International chatter has increased on the topic of space debris or junk. Suddenly it seems on top of endless military spending citizens didn’t ask for Governments and their bureaucracies say floating junk that countries leave in Earth’s orbit while on ISS missions are now another thing man has to fear!
A simple question is how would you know what’s in low earth orbit? Whatever corrupt Governments tell you eh?!
You may have heard the famous qoute by George Orwell: ‘All Art is Propaganda’ so I thought it fitting I displayed the ‘Space Debris Into Sound Art‘ Image By Cait Munro which dovetails this story nicely.
South Korean Satellite Faces Collision With Space Junk
by Staff Writers
Moscow (Sputnik) Jan 04, 2015
A South Korean geological monitoring satellite is on course to come within close hazardous proximity with space debris, Yonhap reports.
The South Korean Ministry of Science, ICT and Future Planning specialists are preparing measures to avert a highly probable collision that could be fatal for the Science and Technology Satellite 3. They will try to change the spacecraft’s altitude so that it will dodge the space junk.
US scientists were first to figure out the satellite’s upcoming collision and raised the alarm, warning their South Korean colleagues on Friday, Arirang conveys.
On Sunday, the Science and Technology Satellite 3 will be just some 23 meters away from the dangerous debris above the Greenland Sea, Yonhap says citing space officials.
That orbiting garbage was left after a deactivated Russian communications satellite and an operating American commercial satellite bumped into each other in 2009.
The South Korean Science and Technology Satellite 3 was put into orbit in November 2013 and is programmed to revolve around the globe every 97 minutes and predict earthquakes and other geological activity from the height of 600 kilometers, Yonhap reminds.
Could Lizard Hands Help Us Clean Up Space Junk?
We’ve written extensively about the orbital debris problem here on Universe Today. In a nutshell, just about every time we launch something from Earth there are bits and pieces that are left behind. Screws. Paint flecks. Sometimes bigger pieces from rocket stages, or at worst, dysfunctional satellites.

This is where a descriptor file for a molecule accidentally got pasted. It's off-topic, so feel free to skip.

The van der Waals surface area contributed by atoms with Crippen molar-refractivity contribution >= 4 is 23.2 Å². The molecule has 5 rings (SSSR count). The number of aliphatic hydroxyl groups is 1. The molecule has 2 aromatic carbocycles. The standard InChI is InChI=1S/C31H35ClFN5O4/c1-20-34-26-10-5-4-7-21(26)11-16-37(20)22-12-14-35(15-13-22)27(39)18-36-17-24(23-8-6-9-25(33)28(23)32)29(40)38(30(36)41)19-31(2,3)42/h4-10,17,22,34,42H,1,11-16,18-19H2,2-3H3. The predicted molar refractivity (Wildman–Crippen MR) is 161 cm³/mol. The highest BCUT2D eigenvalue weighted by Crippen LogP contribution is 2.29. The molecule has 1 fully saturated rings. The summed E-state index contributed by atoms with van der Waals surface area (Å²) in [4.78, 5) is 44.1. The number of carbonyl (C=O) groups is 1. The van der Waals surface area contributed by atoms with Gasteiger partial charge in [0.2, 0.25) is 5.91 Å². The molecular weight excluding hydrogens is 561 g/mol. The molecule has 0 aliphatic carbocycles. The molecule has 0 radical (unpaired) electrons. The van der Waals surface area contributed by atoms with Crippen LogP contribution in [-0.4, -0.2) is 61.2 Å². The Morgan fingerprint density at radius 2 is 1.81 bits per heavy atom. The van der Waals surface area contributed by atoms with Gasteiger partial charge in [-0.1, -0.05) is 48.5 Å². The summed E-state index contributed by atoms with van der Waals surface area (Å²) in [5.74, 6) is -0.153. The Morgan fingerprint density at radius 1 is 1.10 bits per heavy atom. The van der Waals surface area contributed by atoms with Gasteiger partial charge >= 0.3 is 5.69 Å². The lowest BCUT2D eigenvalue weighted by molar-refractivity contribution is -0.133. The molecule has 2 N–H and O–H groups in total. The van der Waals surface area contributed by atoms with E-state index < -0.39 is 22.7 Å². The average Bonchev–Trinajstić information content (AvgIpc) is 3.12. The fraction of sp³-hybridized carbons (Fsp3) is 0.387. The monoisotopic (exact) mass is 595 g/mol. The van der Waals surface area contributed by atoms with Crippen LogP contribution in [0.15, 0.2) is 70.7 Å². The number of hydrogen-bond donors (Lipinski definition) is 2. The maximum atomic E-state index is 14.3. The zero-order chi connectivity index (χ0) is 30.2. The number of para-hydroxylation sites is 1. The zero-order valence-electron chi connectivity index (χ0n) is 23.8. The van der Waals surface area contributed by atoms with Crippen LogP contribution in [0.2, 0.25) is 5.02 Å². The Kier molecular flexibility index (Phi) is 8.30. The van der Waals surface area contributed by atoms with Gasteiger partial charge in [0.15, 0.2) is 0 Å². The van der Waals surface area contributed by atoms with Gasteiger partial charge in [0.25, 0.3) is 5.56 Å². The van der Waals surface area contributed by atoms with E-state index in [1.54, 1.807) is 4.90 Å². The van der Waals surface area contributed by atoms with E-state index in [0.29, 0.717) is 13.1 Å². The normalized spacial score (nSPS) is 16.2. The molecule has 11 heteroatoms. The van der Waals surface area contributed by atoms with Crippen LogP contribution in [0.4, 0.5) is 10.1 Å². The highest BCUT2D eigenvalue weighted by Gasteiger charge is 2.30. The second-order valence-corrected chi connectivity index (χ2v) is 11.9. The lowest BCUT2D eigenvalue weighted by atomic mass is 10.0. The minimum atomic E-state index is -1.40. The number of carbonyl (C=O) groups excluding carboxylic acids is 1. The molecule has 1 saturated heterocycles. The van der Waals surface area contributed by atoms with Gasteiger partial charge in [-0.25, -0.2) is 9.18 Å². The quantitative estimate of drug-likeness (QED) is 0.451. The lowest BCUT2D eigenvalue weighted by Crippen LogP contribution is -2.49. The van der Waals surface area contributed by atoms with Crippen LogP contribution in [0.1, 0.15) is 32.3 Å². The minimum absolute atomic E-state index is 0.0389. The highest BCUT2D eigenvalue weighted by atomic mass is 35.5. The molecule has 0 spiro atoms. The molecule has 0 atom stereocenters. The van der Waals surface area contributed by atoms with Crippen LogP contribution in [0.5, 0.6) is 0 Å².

Added to the list of lasers, magnets, robot hands and other ideas to get space junk out of orbit is a new one from NASA — gecko grippers. Yes, lizard hands. The idea is by using techniques from these animal appendages, we might be able to efficiently snag dead satellites or other debris at low cost.
Space debris is all whizzing above us and puts us at risk for devastating crashes that can create a sort of prison of debris for any spacecraft hoping to fly above the atmosphere. We’ve already had to move the shuttle and International Space Station due to threats, and the fear is as more satellites reach space, the problem will get worse.
Here’s what NASA has to say about the idea, which is led by Aaron Parness, a robotics researcher at the Jet Propulsion Laboratory:
The gripping system … was inspired by geckos, lizards that cling to walls with ease. Geckos’ feet have branching arrays of tiny hairs, the smallest of which are hundreds of times thinner than a human hair. This system of hairs can conform to a rough surface without a lot of force. Although researchers cannot make a perfect replica of the gecko foot, they have put “hair” structures on the adhesive pads of the grippers.
The grippers were put through their paces in a simulated microgravity test in August (recently highlighted on NASA’s website). On a plane that flew parabolas with brief “weightless” periods, the grippers managed to grab on to a 20-pound cube and a 250-pound researcher-plus-spacecraft-material-panels combination.
The key limitation was researchers actually held on to their invention themselves, but eventually they hope to use a robotic leg or arm to achieve the same purpose. Meanwhile, on the ground, the grippers have been used on dozens of spacecraft surfaces in a vacuum and in temperatures simulating what you’d find in orbit.
There’s no guarantee that the system itself will make it to space, as it’s still in the early stages of testing. But in a statement, Parness said he thinks it’s possible that “our system might one day contribute to a solution.” NASA also said these could be used for small satellites to attach to the space station, but development would need to move quickly in that case. The station is only guaranteed to be in use until 2020, with possible extension to 2024.
NASA Team Proposes to Use Laser to Track Orbital Debris
As participation in space exploration grows worldwide, so does the impact of orbital debris — man-made “space junk” that poses significant hazards to live spacecraft and astronauts should they cross paths and collide.